Do remember the saying, “Familiarity breeds contempt”? It has been applied in many situation, especially as an admonition to “superiors” not to get too close with their subordinates. It is sort of funny how we will often give more respect to those we do not know than those we do.
Think about the word “cliché,” meaning a word or phrase that is so “overused” or perhaps a better was it so say “so familiar” that it has lost its uniqueness, its impact or its meaning. That is not to say that the meaning is not just as powerful or true as when the words were first uttered.
“For God so loved the world that he gave his only begotten son, so that everyone who believes in him may not perish but have eternal life.”
John 3:16 shows up everywhere: on t-shirts, bumper stickers, coffee mugs, tattooed on every conceivable body part, used as the basis for Christian doodads such as key-chains and necklaces. Some professional “wrassler” years ago made a mocking reference to it when he “defeated” an opponent who claimed to be a born-again Christian. So it is everywhere.
I ask you, what impact does John 3:16 have in your life? I am not talking about salvation, but rather what does it evoke in you? Do you hear it and just pass over it or do you fully grasp the enormity of it? Or, has it become such a “duh-yeah” moment, so matter-of-fact that it no longer gives you an “Praise-God” moment?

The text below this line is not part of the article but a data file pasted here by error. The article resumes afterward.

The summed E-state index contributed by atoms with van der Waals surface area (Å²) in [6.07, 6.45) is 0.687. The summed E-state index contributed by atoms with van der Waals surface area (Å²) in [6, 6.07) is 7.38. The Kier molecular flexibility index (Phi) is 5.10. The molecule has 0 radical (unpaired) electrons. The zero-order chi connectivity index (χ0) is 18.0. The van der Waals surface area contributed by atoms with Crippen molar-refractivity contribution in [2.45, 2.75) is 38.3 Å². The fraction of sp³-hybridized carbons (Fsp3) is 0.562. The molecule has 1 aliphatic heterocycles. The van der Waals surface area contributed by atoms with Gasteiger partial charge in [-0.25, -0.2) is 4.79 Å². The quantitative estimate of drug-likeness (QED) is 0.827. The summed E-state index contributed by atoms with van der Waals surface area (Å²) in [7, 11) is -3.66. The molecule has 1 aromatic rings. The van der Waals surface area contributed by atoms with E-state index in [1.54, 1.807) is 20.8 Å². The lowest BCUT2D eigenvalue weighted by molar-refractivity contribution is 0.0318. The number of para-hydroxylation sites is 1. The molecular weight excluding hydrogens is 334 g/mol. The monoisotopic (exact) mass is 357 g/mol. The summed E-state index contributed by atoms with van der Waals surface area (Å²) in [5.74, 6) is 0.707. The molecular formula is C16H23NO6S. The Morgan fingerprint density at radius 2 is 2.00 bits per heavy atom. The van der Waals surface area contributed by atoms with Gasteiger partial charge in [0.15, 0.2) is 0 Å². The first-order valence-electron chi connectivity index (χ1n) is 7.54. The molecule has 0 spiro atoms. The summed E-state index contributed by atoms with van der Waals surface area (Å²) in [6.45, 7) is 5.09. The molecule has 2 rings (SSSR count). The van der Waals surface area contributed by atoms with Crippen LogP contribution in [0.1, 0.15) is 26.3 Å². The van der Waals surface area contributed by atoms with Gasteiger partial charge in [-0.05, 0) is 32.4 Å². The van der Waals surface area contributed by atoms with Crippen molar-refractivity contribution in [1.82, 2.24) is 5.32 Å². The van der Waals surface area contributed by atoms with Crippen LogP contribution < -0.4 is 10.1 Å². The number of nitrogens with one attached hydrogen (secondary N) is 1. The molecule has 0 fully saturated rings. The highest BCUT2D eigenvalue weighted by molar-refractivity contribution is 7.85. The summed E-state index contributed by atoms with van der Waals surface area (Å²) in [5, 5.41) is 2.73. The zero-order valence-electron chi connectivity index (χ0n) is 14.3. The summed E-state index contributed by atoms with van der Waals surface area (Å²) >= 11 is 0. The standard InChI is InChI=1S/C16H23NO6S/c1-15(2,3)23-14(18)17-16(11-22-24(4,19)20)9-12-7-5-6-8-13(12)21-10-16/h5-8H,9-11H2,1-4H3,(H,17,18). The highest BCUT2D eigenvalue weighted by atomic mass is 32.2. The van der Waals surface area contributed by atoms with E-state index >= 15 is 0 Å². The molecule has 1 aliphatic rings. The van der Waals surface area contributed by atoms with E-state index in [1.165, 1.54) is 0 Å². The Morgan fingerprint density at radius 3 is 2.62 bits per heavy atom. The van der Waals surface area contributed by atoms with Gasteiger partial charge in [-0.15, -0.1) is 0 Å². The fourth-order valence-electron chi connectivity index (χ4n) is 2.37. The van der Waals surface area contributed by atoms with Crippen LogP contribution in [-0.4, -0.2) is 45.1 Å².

Like it or not, in this modern world, this scripture passage have been heard so much and the human heart (even that of many Christians) has become so indifferent that these words come dangerously close to being clichéd
If this is the case, stop for a moment and think of this: God, the Creator of all there is, the One who created your very life and who sustains your life, the One who has every reason to smite mankind for its rebellion chose rather to come to us in the form of his Son – His Word made flesh, Jesus. He lived among us, preached forgiveness, reconciled us with God and, taking our sin upon Himself, won salvation upon the cross. He took the nails and the stripes for us. He died and rose again FOR US. He died and rose again not only for those who believe but for all mankind: for those who crucified Him and those who mock Him and deny Him today.
In that light do the words of John 3:16 seem so trite? I hope not, for nothing about God is trite and nothing about the suffering of Christ for us is trite, clichéd, worn-out or hackneyed.
Merciful God, I give you thanks for my salvation won by Christ on the cross at Calvary. I thank you for the gift of faith and the promise of eternal life with you. May I always live in awe and appreciation for what you have done for me. AMEN.